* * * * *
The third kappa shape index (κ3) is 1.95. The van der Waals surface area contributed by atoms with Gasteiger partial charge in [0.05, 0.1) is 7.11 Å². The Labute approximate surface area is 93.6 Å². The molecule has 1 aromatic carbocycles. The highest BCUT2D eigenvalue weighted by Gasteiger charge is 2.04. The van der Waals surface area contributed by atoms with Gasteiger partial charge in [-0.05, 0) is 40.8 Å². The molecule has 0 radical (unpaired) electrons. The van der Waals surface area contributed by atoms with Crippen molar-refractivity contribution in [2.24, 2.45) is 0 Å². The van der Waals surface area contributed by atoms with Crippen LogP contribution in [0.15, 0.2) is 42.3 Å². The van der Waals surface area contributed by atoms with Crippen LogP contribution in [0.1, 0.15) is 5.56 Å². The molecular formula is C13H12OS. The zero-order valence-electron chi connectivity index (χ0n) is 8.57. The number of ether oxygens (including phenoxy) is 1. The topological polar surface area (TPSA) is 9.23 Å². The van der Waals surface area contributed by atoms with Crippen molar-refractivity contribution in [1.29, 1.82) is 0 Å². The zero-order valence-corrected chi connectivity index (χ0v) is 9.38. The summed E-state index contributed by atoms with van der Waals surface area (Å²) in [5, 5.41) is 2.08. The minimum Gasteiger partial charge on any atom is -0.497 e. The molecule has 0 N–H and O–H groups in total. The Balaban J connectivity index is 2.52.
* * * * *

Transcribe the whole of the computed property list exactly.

The third kappa shape index (κ3) is 1.95. The van der Waals surface area contributed by atoms with Gasteiger partial charge in [0.05, 0.1) is 7.11 Å². The Labute approximate surface area is 93.6 Å². The molecule has 1 aromatic carbocycles. The highest BCUT2D eigenvalue weighted by Gasteiger charge is 2.04. The van der Waals surface area contributed by atoms with Gasteiger partial charge in [-0.05, 0) is 40.8 Å². The molecule has 0 radical (unpaired) electrons. The van der Waals surface area contributed by atoms with Crippen molar-refractivity contribution in [2.24, 2.45) is 0 Å². The van der Waals surface area contributed by atoms with Crippen LogP contribution in [0.15, 0.2) is 42.3 Å². The van der Waals surface area contributed by atoms with Crippen LogP contribution in [0.1, 0.15) is 5.56 Å². The molecular formula is C13H12OS. The zero-order valence-electron chi connectivity index (χ0n) is 8.57. The number of ether oxygens (including phenoxy) is 1. The topological polar surface area (TPSA) is 9.23 Å². The van der Waals surface area contributed by atoms with Crippen molar-refractivity contribution in [1.29, 1.82) is 0 Å². The zero-order valence-corrected chi connectivity index (χ0v) is 9.38. The summed E-state index contributed by atoms with van der Waals surface area (Å²) in [5, 5.41) is 2.08. The minimum Gasteiger partial charge on any atom is -0.497 e. The molecule has 0 N–H and O–H groups in total. The Balaban J connectivity index is 2.52.